Jesus seems to support the tithe in Matthew 23:23-24, but these verses are primarily intended as a criticism of the Pharisees as hypocrites who obeyed the letter of the law but not the spirit of the law. They were so meticulous about the law that they tithed even the small amounts of spices they grew in household gardens, but they ignored the more important matters of justice, mercy and faith!

However, Jesus made it clear that we are obligated to be generous to those in need (Matthew 25:31-46).

Give to the one who asks you, and do not turn away from the one who wants to borrow from you. (NIV, Matthew 5:42)

Giving is to be done cheerfully, rather than as an obligation (2 Corinthians 9:6-7), and not for the purpose of public recognition (Matthew 6:1-4). The right amount to give may be more or less than ten percent, depending on one's circumstances (Matthew 19:21, Luke 18:22, 21:1-4, Hebrews 13:16, 1 John 3:17). Generous giving is an acknowledgment that everything we have is a gift from God, and is to be used in His service (Luke 12:33, Acts 20:35, 1 Timothy 6:17-19, James 1:17, 1:27, 1 Peter 4:10).

Rather than give a certain amount as an obligation, we are urged to share generously of whatever talents, abilities and wealth God has entrusted to us:

We have different gifts, according to the grace given us. If a man's gift is prophesying, let him use it in proportion to his faith. If it is serving, let him serve; if it is teaching, let him teach; if it is encouraging, let him encourage; if it is contributing to the needs of others, let him give generously; if it is leadership, let him govern diligently; if it is showing mercy, let him do it cheerfully. (NIV, Romans 12:6-8)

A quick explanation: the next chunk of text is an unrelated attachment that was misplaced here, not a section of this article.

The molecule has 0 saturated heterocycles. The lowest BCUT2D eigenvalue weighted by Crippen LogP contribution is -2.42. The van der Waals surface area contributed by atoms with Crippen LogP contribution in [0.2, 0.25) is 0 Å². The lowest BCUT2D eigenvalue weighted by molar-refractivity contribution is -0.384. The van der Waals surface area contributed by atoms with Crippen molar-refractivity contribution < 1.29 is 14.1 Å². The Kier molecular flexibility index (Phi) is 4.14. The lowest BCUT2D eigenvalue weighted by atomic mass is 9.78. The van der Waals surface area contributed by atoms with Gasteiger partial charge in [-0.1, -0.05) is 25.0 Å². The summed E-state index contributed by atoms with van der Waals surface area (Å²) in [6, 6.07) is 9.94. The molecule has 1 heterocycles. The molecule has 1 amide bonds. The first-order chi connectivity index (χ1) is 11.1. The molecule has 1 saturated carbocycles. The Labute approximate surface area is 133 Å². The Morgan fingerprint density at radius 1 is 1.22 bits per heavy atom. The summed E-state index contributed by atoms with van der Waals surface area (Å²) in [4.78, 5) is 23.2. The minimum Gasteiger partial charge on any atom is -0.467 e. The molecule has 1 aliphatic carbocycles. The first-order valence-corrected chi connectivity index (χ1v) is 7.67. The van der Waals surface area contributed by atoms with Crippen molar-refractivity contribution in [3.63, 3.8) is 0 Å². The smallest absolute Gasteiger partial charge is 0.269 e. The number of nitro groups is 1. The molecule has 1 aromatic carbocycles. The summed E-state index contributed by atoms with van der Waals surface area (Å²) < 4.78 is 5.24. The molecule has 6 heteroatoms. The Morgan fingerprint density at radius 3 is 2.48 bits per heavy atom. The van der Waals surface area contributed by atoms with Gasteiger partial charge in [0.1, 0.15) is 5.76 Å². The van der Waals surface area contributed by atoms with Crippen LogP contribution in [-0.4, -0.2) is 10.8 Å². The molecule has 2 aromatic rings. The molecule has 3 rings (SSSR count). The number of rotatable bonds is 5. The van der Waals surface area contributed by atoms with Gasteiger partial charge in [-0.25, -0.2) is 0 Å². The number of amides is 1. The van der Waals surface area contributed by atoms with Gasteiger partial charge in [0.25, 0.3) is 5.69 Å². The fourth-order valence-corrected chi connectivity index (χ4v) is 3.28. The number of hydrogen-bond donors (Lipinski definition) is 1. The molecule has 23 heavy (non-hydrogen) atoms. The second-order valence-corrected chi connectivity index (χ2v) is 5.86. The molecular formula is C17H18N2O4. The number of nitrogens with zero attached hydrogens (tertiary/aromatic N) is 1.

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On 11/25/2022 at 4:37 PM, Tacenda said:

Old Testament

"Tithe" means a tenth or 10 percent. The tithing system described in the Bible was designed specifically to meet the needs of the religious, economic and political system of ancient Israel. Each of the twelve tribes of Israel, except the tribe of Levi, initially received an allotment of land in the promised land of Canaan. The Levites were assistants to Israel's priests and were supported by a tithe offering from other eleven tribes. All families of those eleven tribes were to give a tenth of all produce, flocks, and cattle to the Levites. In turn, the Levites were to give a tenth of that to support the priests (Leviticus 27:30-33, Numbers 18:21-28). Tithes were also used to meet the needs of foreigners, orphans and widows. (Deuteronomy 26:12-13)